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Concert review: The Griswolds’ fun live performance tarnished by politics

 

 

The Griswolds came onto my radar because I liked its tribute to the Chevy Chase “Vacation” movies, but stayed there because its songs are just so dang catchy.

The Australian band brought an incredibly fun and high-energy show, to support its new — and slightly weaker — album to a sold out A&R Music Bar on Tuesday night.

The Griswolds forgot to thank first opening act Kid Runner, who was arguably the most memorable band to take the stage that night. If you don’t like “whoas,” “nahs,” “oohs” and “yeahs,” you’d probably hate this band, but I find it welcoming coming from the angelic mix of Drew Lizon and Fran Litterski’s voices. The band has transitioned seamlessly between its first and second EP’s, switching it up a bit without losing its identity. “Don’t Change Me” and “Keep Talking” are the standouts from the new EP for me, and older track “Flash Fashion” was a great addition to the setlist.

Stage presence was incredibly strong from all three bands of the night. I don’t think any of the lyrics from the second opener, Dreamers, are particularly touching or make a ton of sense, but they’ve nailed the kind of young rebellious attitude that teens and teens at heart can latch on to. An example of this attitude is in “DRUGS,” they sing “More, ‘cause it’s cheap, ‘cause we’re sheep looking for the rad life, fast, want it now, don’t want to think for ourselves we’re just millennials.” The CD102.5 regular rotation “Sweet Disaster” was the standout of the set.

The Griswolds had great energy the whole night, and repeatedly said it would be a night to remember for them. The setlist was about 50/50 between the first album, “Be Impressive,” and the newest album, “High Times for Low Lives.” “Out Of My Head” was a perfect choice for the single, as it is definitely the standout on the new album. Other than that, the rest of the new songs they played were simply not as good as the first album. They don’t stick with me the way the ones from “Be Impressive” did. But the show was fun, and the way the band members committed to the songs and interacted so emphatically with the audience was inspiring.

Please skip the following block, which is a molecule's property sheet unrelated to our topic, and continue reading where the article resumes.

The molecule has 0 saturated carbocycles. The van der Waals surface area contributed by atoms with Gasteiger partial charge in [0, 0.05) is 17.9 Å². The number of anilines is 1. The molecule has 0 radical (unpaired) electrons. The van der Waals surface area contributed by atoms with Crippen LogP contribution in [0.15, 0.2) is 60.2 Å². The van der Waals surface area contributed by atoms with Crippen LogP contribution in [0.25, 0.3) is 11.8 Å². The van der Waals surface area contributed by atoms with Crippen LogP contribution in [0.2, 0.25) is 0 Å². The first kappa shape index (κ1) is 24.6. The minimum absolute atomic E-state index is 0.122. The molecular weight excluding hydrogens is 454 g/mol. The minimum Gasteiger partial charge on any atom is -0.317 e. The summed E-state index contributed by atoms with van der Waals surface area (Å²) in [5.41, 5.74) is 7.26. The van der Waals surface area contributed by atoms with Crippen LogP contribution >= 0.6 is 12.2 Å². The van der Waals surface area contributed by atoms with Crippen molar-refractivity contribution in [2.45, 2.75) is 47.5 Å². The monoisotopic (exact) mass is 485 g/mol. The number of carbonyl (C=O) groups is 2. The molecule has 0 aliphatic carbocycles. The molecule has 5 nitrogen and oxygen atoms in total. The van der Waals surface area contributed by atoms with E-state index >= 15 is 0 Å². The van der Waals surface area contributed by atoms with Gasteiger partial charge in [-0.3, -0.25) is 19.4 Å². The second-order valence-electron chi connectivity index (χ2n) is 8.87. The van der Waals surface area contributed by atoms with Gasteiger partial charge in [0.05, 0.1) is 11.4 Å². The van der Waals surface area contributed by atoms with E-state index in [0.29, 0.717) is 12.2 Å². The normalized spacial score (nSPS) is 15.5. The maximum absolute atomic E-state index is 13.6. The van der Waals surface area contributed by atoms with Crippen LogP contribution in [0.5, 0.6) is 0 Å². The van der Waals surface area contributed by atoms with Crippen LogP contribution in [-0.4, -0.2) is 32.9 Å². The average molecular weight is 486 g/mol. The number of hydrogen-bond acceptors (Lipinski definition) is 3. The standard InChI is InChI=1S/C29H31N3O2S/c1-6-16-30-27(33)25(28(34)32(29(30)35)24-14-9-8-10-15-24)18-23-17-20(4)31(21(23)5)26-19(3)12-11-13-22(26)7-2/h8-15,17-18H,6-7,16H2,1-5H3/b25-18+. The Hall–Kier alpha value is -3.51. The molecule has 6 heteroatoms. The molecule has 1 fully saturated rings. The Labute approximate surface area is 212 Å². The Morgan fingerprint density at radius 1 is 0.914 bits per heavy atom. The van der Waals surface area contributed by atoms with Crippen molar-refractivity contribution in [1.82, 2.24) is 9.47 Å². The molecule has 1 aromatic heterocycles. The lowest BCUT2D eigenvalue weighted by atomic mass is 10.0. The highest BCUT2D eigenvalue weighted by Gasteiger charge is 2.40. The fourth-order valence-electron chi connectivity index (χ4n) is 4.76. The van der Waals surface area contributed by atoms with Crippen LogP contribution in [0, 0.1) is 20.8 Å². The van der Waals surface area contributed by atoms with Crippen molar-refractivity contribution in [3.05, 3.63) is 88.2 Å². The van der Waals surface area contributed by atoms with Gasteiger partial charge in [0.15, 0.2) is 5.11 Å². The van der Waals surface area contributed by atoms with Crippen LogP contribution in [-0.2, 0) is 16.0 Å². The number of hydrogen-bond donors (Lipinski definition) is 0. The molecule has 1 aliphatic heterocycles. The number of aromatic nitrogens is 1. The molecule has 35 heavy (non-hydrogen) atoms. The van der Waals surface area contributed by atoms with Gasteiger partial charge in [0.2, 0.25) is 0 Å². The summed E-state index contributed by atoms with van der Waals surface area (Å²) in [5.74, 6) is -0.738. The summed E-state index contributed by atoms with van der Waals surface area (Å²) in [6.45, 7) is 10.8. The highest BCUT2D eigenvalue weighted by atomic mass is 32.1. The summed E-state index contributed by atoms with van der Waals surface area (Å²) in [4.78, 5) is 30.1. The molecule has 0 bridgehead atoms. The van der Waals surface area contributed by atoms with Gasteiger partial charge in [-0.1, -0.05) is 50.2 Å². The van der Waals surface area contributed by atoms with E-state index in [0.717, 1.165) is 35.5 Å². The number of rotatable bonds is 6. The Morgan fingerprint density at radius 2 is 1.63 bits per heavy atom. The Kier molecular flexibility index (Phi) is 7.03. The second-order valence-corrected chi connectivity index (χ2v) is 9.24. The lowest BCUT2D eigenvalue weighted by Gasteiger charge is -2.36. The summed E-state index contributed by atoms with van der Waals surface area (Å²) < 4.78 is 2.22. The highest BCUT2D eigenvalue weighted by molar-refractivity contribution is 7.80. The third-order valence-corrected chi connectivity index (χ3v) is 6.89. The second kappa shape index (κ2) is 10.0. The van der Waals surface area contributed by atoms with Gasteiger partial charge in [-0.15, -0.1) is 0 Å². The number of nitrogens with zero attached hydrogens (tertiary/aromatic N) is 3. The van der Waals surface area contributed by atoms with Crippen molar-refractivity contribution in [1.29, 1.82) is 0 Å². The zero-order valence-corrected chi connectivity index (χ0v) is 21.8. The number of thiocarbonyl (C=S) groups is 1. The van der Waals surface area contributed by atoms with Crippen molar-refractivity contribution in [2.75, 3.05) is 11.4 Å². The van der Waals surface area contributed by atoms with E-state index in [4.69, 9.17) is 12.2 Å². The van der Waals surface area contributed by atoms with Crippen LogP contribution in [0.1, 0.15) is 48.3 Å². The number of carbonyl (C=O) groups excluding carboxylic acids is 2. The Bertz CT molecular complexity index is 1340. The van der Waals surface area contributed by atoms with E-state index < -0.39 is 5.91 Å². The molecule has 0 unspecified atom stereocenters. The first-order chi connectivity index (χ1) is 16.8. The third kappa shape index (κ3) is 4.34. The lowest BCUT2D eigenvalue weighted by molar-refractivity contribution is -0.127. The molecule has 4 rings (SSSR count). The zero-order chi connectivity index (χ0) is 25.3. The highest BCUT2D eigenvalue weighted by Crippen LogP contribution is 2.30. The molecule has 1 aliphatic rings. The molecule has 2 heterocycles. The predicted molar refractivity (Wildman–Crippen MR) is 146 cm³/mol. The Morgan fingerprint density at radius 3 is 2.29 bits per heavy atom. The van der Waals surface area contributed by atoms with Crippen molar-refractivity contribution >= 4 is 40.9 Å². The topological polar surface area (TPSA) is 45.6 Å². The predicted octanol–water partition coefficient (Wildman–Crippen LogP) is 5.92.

After jamming through about 12 tracks, The Griswolds left the stage. But I knew the show wasn’t over because they hadn’t played my favorite song, “Beware the Dog,” at that point. When the band re-entered, a slow ballad started to play in the background and lead singer Chris Whitehall put on his preacher voice, and I knew, unfortunately, things were about to get political.

I would argue that the best way to escape from the political issues in society through the arts, as we are so encouraged to do, is to not talk about it during a concert. Dumping on President Donald Trump has become a cheap and easy way for artists to get the crowd riled up. In Columbus, Ohio, and other big cities around the country, which almost always go Democratic, there is no backlash and only positive feedback to taking a hit on someone like Trump: He is a face and name alternative musicians have put with “the man,” which has always been a theme in such music. It has just become cliché more than anything.

He said the band believes in equality — that we are all one and should stand together regardless of gender, religion, race, or sexual orientation. It’s a great message. But he’s really just saying that The Griswolds are not shitty people. Treating people equally is really the bare minimum of being a decent person, and while I’m glad the band believes in this, its nothing to scream about.

Whitehall acknowledge that he will not feel the effects of Trump’s policies like Americans will, but his whole lengthy speech felt pretty rich coming from a band of Australians.

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